On the advice of teachers at Suley's religious school in the city of Kismayo, he and 39 other students joined an Islamist training camp in 2006. They learned to plant land mines and plan assassinations.
“Every day I would see casualties from my side,” Suley said.
He says he became disillusioned by the deaths and from seeing senior commanders send young recruits - often children - to the front lines while they themselves stayed out of harm's way. Being shot by the foreign fighter was the last straw, but now Suley has nowhere to go. A Nairobi-based security official said scores had defected from al-Shabab since 2007 but there was no programme to reintegrate them and if Suley ventured outside the small area controlled by the government he was likely be killed. The government - which is totally dependent on foreign support - is trying to design a reintegration programme but donors are relucant to back it because disarmament is complicated and the financial commitment could grow. Somali defence minister Abdihakim Mohamud Hajji Fiqi said there have been at least seven defections so far in 2011. - Sapa-AP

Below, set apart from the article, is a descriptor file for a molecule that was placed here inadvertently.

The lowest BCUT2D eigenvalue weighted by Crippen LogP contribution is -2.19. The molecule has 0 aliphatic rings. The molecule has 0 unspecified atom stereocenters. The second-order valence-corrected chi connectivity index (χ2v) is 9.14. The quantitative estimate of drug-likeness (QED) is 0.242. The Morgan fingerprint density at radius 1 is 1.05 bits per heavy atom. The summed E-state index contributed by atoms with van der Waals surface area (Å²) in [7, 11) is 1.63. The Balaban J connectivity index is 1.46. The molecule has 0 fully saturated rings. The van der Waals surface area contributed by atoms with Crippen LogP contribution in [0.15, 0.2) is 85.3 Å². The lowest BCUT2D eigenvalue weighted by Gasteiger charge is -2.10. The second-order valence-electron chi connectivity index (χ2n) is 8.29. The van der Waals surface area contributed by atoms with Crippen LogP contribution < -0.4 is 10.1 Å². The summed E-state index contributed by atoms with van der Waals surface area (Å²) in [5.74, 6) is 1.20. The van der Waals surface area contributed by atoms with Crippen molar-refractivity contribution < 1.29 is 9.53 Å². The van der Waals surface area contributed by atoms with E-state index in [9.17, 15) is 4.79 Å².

Defection reveals foreigners' role in Somali war